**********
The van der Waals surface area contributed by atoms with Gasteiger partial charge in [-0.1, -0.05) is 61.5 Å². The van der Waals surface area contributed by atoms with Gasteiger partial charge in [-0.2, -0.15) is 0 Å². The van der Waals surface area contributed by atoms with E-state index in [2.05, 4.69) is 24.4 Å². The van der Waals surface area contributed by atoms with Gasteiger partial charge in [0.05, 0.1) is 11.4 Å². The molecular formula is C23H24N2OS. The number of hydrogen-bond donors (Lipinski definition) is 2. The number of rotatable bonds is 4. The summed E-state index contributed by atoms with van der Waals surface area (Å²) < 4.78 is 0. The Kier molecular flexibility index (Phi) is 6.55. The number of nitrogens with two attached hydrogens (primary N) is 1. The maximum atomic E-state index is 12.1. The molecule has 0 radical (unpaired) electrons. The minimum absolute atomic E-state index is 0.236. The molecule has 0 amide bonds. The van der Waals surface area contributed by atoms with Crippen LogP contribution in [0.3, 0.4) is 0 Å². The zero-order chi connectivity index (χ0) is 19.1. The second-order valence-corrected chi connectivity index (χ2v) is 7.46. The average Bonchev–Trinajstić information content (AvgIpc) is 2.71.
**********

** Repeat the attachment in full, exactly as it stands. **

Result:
The van der Waals surface area contributed by atoms with Gasteiger partial charge in [-0.1, -0.05) is 61.5 Å². The van der Waals surface area contributed by atoms with Gasteiger partial charge in [-0.2, -0.15) is 0 Å². The van der Waals surface area contributed by atoms with E-state index in [2.05, 4.69) is 24.4 Å². The van der Waals surface area contributed by atoms with Gasteiger partial charge in [0.05, 0.1) is 11.4 Å². The molecular formula is C23H24N2OS. The number of hydrogen-bond donors (Lipinski definition) is 2. The number of rotatable bonds is 4. The summed E-state index contributed by atoms with van der Waals surface area (Å²) < 4.78 is 0. The Kier molecular flexibility index (Phi) is 6.55. The number of nitrogens with two attached hydrogens (primary N) is 1. The maximum atomic E-state index is 12.1. The molecule has 0 radical (unpaired) electrons. The minimum absolute atomic E-state index is 0.236. The molecule has 0 amide bonds. The van der Waals surface area contributed by atoms with Crippen LogP contribution in [0.3, 0.4) is 0 Å². The zero-order chi connectivity index (χ0) is 19.1. The second-order valence-corrected chi connectivity index (χ2v) is 7.46. The average Bonchev–Trinajstić information content (AvgIpc) is 2.71.